Masterpiece of the coded message

James Robertson reviews ‘Journey to the sun’ by Yesim Ustaoglu, Turkey/Germany 1999, Edinburgh International Film Festival, Turkish with English subtitles

This film focuses on two working class men in Turkey. The first is Berzan (Nazmi Oirix), who is a Kurd from the east of Turkey. Mehmet (Newroz Baz) is from the west - it is not clear whether he is a non-Kurd or merely a Kurd who is trying to abandon his identity. In any case, it is academic, because Mehmet’s dark skin leads to police assuming that he is. Some way into the film, he will change his hair colour in a vain attempt to escape ethnic stereotyping.

There are strong hints that Berzan is politicised in some way. Mehmet sees Berzan on TV being arrested during a protest in support of prison hunger strikers. Berzan says it was “nothing”. No political parties are mentioned in the film, but he sells cassettes from a box which has a yellow and green sign on it. These, plus red, are the Kurdish colours, and the sign is lingered on more than once, conveying the impression that the viewer is to take note. The omission of red may have a significance I will come to later. And in one scene on a bus, Berzan conceals a young woman’s ID at an army checkpoint. She has her hair cut short and wears a scarf in the style of women guerrillas. Berzan says to her, “They nearly got us that time.”

Berzan is possibly older than Mehmet, and certainly comes across as more mature and experienced. They get to know one another after Berzan’s car is set upon by football fans, presumably fascists, who demand he toot his horn to support Turkey. When he does not do so, this shows he is a “fucking Kurd”. Mehmet, who is passing by, comes to his aid and they flee for safety into an apartment.

Later Mehmet is arrested by the police at a roadblock while travelling on an Istanbul bus. A bag containing a revolver is found. A bearded man gets off the bus just before the roadblock, and we presume that the bag is his. Mehmet is interrogated about the gun, and asked which party he belongs to. He denies that the gun is his or that he is a ‘terrorist’. His girlfriend (Mizgin Kapazan) comes to the police station, and is told by an old woman that she has been coming to the police station for weeks, waiting for news of her son who was arrested.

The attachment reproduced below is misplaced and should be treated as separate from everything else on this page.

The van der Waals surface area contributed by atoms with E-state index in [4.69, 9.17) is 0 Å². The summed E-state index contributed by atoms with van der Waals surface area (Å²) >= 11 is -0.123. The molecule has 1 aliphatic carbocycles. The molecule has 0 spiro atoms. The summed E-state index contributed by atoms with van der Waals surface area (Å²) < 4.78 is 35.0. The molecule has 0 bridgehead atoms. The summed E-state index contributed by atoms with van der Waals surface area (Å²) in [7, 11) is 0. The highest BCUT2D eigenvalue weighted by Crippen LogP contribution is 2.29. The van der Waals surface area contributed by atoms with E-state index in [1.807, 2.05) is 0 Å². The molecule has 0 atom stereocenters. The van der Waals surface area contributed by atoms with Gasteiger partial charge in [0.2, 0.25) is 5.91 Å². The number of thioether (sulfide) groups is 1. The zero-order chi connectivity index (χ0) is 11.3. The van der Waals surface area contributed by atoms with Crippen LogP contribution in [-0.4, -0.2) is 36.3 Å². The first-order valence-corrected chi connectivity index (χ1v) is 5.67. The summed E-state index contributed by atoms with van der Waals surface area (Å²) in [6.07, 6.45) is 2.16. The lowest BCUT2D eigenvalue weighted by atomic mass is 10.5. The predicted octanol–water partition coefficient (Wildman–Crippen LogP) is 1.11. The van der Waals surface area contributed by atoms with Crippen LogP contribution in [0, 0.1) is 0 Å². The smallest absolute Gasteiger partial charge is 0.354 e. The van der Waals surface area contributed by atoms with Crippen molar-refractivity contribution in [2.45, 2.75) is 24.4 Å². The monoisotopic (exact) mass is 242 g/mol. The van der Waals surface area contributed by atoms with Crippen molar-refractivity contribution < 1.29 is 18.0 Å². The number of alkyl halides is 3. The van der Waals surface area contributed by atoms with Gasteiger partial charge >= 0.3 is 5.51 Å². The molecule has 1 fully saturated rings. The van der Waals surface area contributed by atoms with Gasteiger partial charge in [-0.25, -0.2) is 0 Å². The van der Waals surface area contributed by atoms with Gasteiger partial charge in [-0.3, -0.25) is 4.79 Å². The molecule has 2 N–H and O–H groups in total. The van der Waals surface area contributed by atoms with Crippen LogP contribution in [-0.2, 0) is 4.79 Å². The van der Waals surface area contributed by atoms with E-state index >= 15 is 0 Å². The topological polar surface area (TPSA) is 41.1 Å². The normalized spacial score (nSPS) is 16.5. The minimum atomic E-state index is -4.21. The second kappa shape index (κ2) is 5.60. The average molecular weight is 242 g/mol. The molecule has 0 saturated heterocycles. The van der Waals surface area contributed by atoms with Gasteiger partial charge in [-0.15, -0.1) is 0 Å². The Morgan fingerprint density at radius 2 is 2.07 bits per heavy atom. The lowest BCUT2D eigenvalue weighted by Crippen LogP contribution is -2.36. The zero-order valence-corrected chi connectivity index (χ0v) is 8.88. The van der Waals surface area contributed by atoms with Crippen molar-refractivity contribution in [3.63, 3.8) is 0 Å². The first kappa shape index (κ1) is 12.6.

Eventually Mehmet is released, badly bruised. He goes to his workplace, and falls asleep. When he wakes up, his work colleagues tell him he has to go, because “they” have painted a red cross on the door, and “we’re all fucked”. Mehmet may be out of the police station, but he is not out of the prison that is Turkey. Clutching his only possession, a portable TV, he has a brief street encounter with a Russian-speaking prostitute - they are both outsiders, both the wretched of the earth.

He meets up with Berzan, who tries to help him, but Mehmet finds that he is unemployable, a pariah followed by a red cross, one who needs to stay out of the way of the police.

Then Berzan is reported killed. Repeatedly in the film, TV and radio reports of a prison hunger strike feature, and we last see Berzan in apparent TV news footage, being set upon by riot police. Mehmet and his girlfriend claim the body, though the official in the morgue at first will not allow it because they are not family members. At this point, his girlfriend’s parents drive up and take her back with them, and she disappears from the film.